1. Hi Debby, It's funny that I've always done this too, and you never really stop to think about it, because to you it's normal. And I never thought of it as a bad thing, I just knew I was very empathetic and that I understood and identified with certain people and situations more so than other people did. One thing I am drawn to, is examples of great depths of sadness and tragedy, as I have suffered greatly in my own life and understand. It is familiar and often comfortable, so I try to acknowledge it and then move on. Now on the flip side, I also identify with the sad people on those Hoarders shows. Both my great grandmothers on both sides suffered very much from this disorder, and both my mother and I have to fight the urges and symptoms almost daily. I am not as bad as she, but I have my vices and I notice the instinct to collect things in my children as well, which is interesting. For people who don't know or don't understand, hoarding is an emotional disorder that effects one's reasoning abilities (as do most emotional disorders). When a person finds a thing they feel like they must have or that they cannot live without and must keep, they develop a strong emotional attachment with that thing. It may be irrational, but to that person, that one little thing (as well as the thousands of little things collected) mean the world, and they identify with it emotionally like one would a beloved pet. Since I am very very familiar with this sort of emotional attachment, (I do it with people as well as things, but people more so) when I watch these shows, and these poor people are crying or screaming or just completely distraught, I find myself mirroring their anxiety, depression, and sometimes anger. As with all my emotions, I have to first stop myself and recognize that I am experiencing these emotions. I have to identify them for what they are, and then I have to analyze what is truly making me feel that way. Only then can I pull myself back into reality and out of those negative emotions. This difficult process of realization and reasoning has been not only the hardest, but also the most helpful exercise when dealing with my BPD, anxiety, and depression. Sorry if this was long-winded, but I also hope it was helpful. Bottom line, if something is upsetting, a tv show for example, turn it off and walk away for a minute. Same thing with people, if you find yourself in an upsetting position, stop for a minute and take a break. Removal from this situation is often a good first step to being able to recognize and take control of your emotions. Good luck and try to have a good day friends :)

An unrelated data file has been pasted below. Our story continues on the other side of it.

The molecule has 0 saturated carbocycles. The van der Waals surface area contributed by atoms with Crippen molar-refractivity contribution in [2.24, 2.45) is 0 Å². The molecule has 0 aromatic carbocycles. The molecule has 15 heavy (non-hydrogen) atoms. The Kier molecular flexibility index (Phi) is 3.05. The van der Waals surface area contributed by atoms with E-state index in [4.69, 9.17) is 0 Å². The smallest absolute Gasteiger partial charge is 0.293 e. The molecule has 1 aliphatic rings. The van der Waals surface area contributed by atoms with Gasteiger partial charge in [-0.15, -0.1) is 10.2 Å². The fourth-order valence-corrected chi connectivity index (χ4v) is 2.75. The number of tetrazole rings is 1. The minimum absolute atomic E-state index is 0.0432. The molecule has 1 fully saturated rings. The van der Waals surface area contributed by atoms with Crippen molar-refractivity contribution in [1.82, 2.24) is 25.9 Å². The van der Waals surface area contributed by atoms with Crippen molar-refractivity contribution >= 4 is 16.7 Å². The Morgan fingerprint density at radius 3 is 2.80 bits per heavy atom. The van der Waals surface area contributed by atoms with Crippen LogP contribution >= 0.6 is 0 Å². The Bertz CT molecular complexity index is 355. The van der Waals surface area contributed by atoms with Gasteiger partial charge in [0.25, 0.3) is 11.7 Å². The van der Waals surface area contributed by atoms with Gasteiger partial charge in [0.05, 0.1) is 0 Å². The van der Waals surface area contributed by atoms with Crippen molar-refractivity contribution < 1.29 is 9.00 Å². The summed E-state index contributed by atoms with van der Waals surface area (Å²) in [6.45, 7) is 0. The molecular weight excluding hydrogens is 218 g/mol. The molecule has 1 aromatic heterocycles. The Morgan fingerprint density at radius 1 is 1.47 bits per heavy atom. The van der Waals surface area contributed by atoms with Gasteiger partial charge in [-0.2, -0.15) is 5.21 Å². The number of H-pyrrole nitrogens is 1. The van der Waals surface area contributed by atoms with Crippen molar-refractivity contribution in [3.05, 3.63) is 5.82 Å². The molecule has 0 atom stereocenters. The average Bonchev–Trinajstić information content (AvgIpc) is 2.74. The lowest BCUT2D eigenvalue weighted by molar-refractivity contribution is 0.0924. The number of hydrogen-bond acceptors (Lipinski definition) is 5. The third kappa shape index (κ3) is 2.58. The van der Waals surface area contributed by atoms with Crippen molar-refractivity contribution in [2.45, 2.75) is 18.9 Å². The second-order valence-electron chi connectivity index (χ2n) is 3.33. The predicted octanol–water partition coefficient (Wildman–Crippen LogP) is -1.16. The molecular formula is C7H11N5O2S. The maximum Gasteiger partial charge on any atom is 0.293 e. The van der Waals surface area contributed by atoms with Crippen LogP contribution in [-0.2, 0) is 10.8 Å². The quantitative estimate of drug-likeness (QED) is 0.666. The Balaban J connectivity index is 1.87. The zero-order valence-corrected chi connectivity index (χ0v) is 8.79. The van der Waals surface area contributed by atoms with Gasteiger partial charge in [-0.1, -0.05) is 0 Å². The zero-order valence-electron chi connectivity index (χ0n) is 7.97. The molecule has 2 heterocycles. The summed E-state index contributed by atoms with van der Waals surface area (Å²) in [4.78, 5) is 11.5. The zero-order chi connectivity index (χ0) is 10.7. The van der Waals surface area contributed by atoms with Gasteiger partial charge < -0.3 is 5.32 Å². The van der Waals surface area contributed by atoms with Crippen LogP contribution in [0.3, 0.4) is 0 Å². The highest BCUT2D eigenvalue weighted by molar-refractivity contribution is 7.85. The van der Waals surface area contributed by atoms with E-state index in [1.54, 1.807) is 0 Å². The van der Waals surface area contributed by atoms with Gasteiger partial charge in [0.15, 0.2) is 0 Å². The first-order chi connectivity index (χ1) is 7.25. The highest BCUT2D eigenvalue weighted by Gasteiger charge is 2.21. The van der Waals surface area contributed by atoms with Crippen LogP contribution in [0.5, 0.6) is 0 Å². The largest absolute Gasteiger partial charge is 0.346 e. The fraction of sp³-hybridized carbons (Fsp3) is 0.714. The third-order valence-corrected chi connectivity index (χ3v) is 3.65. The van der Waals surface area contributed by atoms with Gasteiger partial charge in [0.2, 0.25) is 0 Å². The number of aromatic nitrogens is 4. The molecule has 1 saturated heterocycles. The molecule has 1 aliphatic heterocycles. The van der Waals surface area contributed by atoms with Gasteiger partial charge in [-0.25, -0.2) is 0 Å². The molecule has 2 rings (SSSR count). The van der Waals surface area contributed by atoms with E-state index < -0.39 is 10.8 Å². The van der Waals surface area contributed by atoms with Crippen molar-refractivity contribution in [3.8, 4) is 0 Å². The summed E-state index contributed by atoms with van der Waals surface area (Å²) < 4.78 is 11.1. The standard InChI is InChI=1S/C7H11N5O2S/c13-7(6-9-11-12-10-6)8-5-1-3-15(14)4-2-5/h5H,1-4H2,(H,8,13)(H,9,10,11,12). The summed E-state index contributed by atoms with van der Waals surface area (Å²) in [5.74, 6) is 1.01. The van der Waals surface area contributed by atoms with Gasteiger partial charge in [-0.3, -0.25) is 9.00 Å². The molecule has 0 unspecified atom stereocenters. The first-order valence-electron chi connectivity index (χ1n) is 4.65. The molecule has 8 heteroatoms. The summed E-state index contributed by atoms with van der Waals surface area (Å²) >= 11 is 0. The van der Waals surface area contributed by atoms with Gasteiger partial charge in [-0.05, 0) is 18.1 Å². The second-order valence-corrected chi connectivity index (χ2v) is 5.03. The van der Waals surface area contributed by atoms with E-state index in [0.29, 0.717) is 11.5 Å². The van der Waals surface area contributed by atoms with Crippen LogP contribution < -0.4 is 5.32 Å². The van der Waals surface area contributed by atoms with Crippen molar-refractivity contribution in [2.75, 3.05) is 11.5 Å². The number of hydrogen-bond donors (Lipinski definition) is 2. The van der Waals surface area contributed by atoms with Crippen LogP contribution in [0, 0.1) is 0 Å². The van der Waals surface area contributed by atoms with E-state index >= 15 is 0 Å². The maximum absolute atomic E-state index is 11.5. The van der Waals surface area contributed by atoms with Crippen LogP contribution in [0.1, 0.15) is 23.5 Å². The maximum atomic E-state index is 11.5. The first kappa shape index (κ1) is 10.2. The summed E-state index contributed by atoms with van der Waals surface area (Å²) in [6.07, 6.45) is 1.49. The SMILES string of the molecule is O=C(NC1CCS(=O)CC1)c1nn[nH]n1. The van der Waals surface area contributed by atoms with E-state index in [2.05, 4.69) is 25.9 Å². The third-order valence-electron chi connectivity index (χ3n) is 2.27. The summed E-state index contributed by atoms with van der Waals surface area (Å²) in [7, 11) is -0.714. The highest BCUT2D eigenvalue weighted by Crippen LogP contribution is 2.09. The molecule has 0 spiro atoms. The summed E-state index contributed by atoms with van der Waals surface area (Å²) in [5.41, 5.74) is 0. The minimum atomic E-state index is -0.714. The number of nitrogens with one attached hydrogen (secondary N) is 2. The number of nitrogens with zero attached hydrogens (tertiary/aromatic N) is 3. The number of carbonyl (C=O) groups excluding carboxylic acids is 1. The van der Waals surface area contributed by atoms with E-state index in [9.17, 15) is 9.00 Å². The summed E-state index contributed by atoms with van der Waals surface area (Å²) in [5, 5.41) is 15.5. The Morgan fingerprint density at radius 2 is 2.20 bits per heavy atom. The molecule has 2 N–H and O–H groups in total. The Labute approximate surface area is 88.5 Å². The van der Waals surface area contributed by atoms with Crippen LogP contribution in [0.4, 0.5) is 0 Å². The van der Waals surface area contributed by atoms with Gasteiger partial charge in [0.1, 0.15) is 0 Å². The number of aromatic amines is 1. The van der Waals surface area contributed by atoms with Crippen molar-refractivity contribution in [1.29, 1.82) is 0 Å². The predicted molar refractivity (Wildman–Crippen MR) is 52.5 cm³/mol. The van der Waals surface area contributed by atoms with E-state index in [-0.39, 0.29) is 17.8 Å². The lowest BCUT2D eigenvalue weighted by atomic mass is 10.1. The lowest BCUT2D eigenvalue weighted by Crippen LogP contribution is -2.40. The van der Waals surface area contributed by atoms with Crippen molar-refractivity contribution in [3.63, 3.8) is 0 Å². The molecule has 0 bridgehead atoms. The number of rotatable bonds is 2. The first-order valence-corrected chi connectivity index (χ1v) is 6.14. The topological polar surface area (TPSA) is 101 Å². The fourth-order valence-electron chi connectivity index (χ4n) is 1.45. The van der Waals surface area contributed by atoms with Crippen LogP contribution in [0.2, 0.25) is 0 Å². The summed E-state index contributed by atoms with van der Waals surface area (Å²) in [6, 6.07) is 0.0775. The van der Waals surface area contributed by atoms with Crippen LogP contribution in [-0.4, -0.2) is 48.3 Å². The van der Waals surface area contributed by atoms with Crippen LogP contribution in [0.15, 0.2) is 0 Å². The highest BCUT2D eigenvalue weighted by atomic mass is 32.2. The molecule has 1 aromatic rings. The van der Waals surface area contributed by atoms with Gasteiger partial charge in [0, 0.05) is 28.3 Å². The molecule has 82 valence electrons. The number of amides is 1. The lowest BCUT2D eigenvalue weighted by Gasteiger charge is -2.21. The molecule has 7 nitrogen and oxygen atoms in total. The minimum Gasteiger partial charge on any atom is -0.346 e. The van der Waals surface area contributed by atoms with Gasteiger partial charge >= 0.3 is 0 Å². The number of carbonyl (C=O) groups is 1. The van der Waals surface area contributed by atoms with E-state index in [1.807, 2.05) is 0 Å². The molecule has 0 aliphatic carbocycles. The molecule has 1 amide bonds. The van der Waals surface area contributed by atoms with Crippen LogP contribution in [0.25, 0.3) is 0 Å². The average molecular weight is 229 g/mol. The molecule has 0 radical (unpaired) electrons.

1. whoa whoa, lets take a step back and think about this for a moment. How is being empathitc to others feelings and emotions a bad thing and a disorder? Its not!! You have a gift as I do. We have a better understanding of the world around us. It helps us relate to people in an instant. Its awesome because I can talk to whoever and whenever and connect with people. It took me almost 16 years to actually figure this out and my ability to empathize. Embrace it love it and stop taking meds for it!!

    2. Hi Crimson,

      I wouldn't say it's a "bad" thing -- it's part of human nature! As far as it seeming more pronounced in those of us with BPD, I see it more as an issue of blurred boundaries and a lack of sense of self. Many of us also tend to be highly empathetic. Thank you so much for sharing your experience. ♥